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“Feed The Base’s Worst Fears”: When In Doubt, Run Against The Kenyan Muslim Socialist

Yesterday, Senator Pat Roberts — who has emerged as one of the most closely watched incumbents in the country, now that independent Greg Orman’s challenge to him could dictate who controls the Senate — raised a lot of eyebrows when he said this:

“We have to change course because our country is heading for national socialism. That’s not right. It’s changing our culture. It’s changing what we’re all about.”

National socialism? Philip Rucker, in a great piece on the Kansas race, asks Senator Roberts what he meant, and gets this:

When a reporter asked whether he truly thinks the president is a socialist, Roberts replied, “I believe that the direction he is heading the country is more like a European socialistic state, yes. You can’t tell me anything that he has not tried to nationalize.”

Interestingly, the Orman campaign is criticizing Roberts’ rhetoric. In a statement, the campaign said:

“This is exactly the kind of inflammatory rhetoric that dominates the partisan debate in Washington and that Kansans are tired of. Washington is broken because politicians like Senator Roberts are too busy using scare tactics and calling each other names instead of getting things done. Kansans know we’ve got to do things differently, and that’s why they’re supporting businessman Greg Orman’s independent campaign for Senate.”

This is noteworthy, given that you’d think calling Obama a socialist could not possibly be problematic in any way in deep red Kansas.

By the way, the claim that Obama is moving the country towards socialism has long been echoed by many leading Republicans. It’s a way to feed the base’s worst fears about Obama while not quite coming out and calling him a socialist, which sounds crazy. In accusing Obama of wanting to “nationalize,” well, the entire private sector, Senator Roberts has dispensed with such restraint.

This gets to something interesting about this race. Roberts and his allies in the national GOP, panicked about the Orman challenge and its implications for Senate control, are quickly gearing up an All-About-Obummer campaign. Roberts is up with an ad ripping Orman for donating to Obama and national Democrats, and for saying repeal of Obamacare is unrealistic. A GOP Super PAC is airing a similarly themed spot. (Republicans are also tarring Orman as a shady businessman, but tying him to Obama and national Democrats will figure heavily.)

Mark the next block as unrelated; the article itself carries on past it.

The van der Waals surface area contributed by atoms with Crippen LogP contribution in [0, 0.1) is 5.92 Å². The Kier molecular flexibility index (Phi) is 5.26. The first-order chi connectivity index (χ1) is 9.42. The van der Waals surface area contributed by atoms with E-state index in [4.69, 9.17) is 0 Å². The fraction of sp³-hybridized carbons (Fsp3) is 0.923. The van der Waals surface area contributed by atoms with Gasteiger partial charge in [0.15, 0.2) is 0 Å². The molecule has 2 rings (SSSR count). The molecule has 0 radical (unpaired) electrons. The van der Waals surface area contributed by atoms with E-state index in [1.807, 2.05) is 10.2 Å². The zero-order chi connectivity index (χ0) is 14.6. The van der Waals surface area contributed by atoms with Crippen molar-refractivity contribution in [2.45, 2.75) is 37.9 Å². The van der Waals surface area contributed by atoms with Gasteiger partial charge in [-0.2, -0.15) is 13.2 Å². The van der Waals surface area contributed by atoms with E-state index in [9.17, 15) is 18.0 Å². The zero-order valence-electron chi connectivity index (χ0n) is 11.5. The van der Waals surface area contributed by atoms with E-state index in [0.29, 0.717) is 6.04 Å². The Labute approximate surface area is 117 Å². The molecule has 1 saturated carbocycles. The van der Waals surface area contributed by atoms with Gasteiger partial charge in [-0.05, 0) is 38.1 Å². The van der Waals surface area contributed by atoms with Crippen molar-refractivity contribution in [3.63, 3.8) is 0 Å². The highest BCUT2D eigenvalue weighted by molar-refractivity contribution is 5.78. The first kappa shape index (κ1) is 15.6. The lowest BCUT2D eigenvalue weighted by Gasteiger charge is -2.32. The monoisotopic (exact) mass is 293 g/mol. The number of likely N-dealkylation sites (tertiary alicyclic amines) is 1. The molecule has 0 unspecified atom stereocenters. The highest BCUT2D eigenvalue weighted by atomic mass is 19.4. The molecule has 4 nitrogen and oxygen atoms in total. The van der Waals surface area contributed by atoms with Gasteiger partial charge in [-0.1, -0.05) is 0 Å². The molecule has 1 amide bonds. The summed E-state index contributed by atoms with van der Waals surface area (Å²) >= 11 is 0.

But, judging by the Orman statement above, his camp is gambling that this approach won’t work and could even end up reinforcing the frame for the race they prefer. The premise of the Orman campaign is that voters are sick of both parties and of Washington, allowing them to cast any efforts to tie him to Obama and national Democrats as more of the same old partisan food fighting, all designed to distract from Roberts’ failure to produce concrete achievements despite all his time in the Capitol.

The backdrop for all of this is the abject failure of the experiment in conservative governance undertaken by Kansas governor Sam Brownback, which has alienated many moderate Republicans. But it seems unlikely that Orman will directly engage on that front. I’d expect him to seek to capitalize on the generalized unpopularity of the GOP that has resulted, to campaign against both parties — and against Roberts’ lack of accomplishments — in making the case for trying something new in the form of an independent businessman.

Even Republicans are worried about this prospect, as one Republican rather colorfully put it to Rucker:

“He’s basically furniture in the Senate, and the people in Kansas know that,” said national GOP strategist John Weaver, a former McCain adviser. “You could give the average Kansan 24 hours to come up with something Pat Roberts has done in the Senate, and after 24 hours, even the crickets would be standing there befuddled.”

Well, okay, that does sound pretty problematic, but there’s still a way out: Run against the Kenyan Muslim Socialist!

 

By: Greg Sargent, The Plum Line, The Washington Post, September 24, 2014

September 25, 2014 - Posted by | GOP, Kansas, Pat Roberts | , , , , ,

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